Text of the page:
- The web-based service will notify parents via email whether or not their child qualifies for the school meals program ten minutes after receiving their application.
- A school will receive notification within 24 hours of a new qualified child within their school.
- Each school in the city shall be able to receive a monthly report of every child in their school who is currently enrolled in the school meals program.
Note: Data Quality Requirements should be taken into consideration once above requirements are discussed.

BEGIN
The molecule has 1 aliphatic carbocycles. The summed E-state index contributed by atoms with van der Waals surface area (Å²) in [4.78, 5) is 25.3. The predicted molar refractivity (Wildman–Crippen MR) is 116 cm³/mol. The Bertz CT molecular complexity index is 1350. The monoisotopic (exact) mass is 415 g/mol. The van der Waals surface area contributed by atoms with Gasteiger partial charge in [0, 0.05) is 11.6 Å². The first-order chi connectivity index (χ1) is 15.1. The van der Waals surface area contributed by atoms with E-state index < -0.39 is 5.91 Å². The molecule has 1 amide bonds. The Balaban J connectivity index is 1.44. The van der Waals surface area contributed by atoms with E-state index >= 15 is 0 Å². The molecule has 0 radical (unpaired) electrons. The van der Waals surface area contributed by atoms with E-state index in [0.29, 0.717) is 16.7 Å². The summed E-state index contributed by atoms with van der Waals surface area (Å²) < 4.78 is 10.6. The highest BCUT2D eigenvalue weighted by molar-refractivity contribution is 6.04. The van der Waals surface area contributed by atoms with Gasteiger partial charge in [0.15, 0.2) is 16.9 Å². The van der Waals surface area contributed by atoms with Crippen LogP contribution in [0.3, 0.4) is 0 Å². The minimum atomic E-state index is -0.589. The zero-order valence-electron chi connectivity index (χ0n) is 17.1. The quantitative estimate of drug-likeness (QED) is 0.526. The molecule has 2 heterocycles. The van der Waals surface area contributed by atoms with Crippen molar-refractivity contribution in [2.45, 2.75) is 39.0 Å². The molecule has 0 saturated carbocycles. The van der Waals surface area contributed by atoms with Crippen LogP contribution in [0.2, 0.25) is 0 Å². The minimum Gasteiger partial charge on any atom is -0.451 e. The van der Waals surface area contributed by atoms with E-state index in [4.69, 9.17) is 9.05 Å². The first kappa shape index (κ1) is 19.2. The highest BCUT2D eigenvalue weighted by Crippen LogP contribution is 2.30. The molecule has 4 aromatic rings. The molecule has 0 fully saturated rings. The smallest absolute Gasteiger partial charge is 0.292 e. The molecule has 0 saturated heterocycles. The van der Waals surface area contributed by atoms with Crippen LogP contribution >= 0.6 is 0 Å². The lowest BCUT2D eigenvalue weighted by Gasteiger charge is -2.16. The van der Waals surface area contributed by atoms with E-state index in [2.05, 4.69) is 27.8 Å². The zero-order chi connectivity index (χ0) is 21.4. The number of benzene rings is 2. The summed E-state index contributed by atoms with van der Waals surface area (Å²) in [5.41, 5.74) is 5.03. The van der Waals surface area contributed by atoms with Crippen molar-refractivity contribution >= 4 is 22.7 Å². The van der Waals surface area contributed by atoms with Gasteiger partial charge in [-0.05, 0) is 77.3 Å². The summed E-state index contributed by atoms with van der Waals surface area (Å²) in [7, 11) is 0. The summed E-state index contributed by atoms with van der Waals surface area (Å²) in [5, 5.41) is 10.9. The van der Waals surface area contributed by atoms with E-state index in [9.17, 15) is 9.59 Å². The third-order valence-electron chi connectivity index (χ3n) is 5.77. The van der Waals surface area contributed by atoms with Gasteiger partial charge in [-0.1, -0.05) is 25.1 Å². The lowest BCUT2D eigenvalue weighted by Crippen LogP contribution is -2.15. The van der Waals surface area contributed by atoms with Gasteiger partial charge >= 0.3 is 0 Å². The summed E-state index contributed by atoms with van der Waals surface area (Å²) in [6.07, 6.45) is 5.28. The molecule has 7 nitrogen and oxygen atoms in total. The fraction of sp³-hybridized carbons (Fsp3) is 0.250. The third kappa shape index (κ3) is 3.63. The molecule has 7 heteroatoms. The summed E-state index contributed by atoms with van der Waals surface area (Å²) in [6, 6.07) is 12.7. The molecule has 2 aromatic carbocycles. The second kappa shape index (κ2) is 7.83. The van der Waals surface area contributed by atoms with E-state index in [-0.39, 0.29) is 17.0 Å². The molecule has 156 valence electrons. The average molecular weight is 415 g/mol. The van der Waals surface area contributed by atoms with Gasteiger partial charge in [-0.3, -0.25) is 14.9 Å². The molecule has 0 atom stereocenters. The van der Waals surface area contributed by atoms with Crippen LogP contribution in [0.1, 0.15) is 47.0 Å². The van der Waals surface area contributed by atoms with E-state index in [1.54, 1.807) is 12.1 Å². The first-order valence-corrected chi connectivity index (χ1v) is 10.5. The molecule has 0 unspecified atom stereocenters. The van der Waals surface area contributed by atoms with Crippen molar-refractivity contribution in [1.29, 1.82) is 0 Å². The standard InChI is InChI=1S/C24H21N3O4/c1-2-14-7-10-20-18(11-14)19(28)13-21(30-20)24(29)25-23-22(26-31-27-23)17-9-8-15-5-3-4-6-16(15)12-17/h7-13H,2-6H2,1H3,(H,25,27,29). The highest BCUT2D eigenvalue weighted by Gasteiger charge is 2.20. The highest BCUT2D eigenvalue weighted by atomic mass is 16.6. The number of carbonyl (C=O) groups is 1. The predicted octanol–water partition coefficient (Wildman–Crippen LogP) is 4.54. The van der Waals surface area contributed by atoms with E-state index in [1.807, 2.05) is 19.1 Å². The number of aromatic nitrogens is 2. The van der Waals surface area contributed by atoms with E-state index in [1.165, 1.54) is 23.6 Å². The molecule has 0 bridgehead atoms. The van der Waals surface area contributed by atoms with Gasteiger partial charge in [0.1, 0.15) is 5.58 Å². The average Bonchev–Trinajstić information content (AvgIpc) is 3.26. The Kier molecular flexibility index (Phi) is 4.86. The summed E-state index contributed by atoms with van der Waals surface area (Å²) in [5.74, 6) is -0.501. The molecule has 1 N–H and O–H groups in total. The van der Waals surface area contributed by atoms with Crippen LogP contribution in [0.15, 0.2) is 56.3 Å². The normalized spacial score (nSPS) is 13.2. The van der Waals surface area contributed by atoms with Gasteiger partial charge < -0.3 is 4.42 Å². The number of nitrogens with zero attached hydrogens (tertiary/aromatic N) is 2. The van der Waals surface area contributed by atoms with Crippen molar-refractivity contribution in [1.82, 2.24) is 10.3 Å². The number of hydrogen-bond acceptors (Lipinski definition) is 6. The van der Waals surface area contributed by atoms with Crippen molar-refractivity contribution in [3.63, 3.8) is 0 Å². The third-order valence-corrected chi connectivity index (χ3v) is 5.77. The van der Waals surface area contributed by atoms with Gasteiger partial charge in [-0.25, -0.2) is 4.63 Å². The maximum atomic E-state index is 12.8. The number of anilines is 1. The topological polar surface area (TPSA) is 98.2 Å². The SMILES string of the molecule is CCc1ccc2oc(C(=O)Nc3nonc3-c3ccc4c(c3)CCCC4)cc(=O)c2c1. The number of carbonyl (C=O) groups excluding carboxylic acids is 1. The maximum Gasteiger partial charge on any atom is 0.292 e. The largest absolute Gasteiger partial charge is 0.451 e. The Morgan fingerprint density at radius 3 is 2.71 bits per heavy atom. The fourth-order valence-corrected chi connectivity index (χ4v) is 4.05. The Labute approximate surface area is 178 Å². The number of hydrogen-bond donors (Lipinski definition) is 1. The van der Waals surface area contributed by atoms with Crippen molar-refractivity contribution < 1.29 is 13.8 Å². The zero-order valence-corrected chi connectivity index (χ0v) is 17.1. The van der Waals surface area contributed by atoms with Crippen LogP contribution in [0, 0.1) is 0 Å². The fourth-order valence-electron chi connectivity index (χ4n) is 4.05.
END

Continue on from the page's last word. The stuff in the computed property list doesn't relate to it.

Differences in exchange complexity will have an effect on the resources required to develop the IEPD and will assist in determining which IEPD artifacts should be developed as part of the exchange.
IEPD development efforts tend to be lower in the following situations:
The following situations can lead to a higher level of effort required to develop or update and exchange:
All stakeholders associated with this exchange should be involved in determining the complexity so that all factors are understood and taken into account when planning the exchange.
An effective scenario is informative, strategic, and comprehensive. A model is a graphical representation of information exchange requirements and is essential to depict the scenario that will ultimately drive the building of the information exchange. Use diagrams to create business scenarios as an effective first step to accomplish this.
Recommended diagram types include the following: